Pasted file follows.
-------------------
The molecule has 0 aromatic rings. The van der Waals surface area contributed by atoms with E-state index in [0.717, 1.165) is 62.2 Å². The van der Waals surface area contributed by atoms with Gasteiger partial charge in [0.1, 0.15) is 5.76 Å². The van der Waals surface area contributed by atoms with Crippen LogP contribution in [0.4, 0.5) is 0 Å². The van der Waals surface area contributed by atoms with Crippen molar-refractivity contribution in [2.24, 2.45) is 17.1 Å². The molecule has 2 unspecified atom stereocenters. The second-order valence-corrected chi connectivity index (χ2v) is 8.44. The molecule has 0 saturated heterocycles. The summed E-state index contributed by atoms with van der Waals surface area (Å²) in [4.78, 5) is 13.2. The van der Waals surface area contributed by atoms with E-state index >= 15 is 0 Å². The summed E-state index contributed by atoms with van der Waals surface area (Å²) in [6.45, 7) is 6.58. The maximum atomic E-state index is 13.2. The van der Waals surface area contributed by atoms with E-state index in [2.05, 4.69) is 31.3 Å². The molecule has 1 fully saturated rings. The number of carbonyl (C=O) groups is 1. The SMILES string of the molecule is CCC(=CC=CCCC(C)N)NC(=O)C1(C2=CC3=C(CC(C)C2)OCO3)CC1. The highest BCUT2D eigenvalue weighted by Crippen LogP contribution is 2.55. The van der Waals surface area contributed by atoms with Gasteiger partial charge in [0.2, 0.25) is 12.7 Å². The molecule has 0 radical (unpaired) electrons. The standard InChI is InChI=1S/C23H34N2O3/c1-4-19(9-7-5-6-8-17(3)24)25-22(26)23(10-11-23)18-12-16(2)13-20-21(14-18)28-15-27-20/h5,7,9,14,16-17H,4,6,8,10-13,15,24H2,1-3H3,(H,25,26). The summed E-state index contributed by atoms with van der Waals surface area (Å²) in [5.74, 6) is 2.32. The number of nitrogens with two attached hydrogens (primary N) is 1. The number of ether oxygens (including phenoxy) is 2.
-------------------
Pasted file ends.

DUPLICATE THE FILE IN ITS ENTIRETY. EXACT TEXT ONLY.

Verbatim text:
The molecule has 0 aromatic rings. The van der Waals surface area contributed by atoms with E-state index in [0.717, 1.165) is 62.2 Å². The van der Waals surface area contributed by atoms with Gasteiger partial charge in [0.1, 0.15) is 5.76 Å². The van der Waals surface area contributed by atoms with Crippen LogP contribution in [0.4, 0.5) is 0 Å². The van der Waals surface area contributed by atoms with Crippen molar-refractivity contribution in [2.24, 2.45) is 17.1 Å². The molecule has 2 unspecified atom stereocenters. The second-order valence-corrected chi connectivity index (χ2v) is 8.44. The molecule has 0 saturated heterocycles. The summed E-state index contributed by atoms with van der Waals surface area (Å²) in [4.78, 5) is 13.2. The van der Waals surface area contributed by atoms with E-state index >= 15 is 0 Å². The summed E-state index contributed by atoms with van der Waals surface area (Å²) in [6.45, 7) is 6.58. The maximum atomic E-state index is 13.2. The van der Waals surface area contributed by atoms with E-state index in [2.05, 4.69) is 31.3 Å². The molecule has 1 fully saturated rings. The number of carbonyl (C=O) groups is 1. The SMILES string of the molecule is CCC(=CC=CCCC(C)N)NC(=O)C1(C2=CC3=C(CC(C)C2)OCO3)CC1. The highest BCUT2D eigenvalue weighted by Crippen LogP contribution is 2.55. The van der Waals surface area contributed by atoms with Gasteiger partial charge in [0.2, 0.25) is 12.7 Å². The molecule has 0 radical (unpaired) electrons. The standard InChI is InChI=1S/C23H34N2O3/c1-4-19(9-7-5-6-8-17(3)24)25-22(26)23(10-11-23)18-12-16(2)13-20-21(14-18)28-15-27-20/h5,7,9,14,16-17H,4,6,8,10-13,15,24H2,1-3H3,(H,25,26). The summed E-state index contributed by atoms with van der Waals surface area (Å²) in [5.74, 6) is 2.32. The number of nitrogens with two attached hydrogens (primary N) is 1. The number of ether oxygens (including phenoxy) is 2.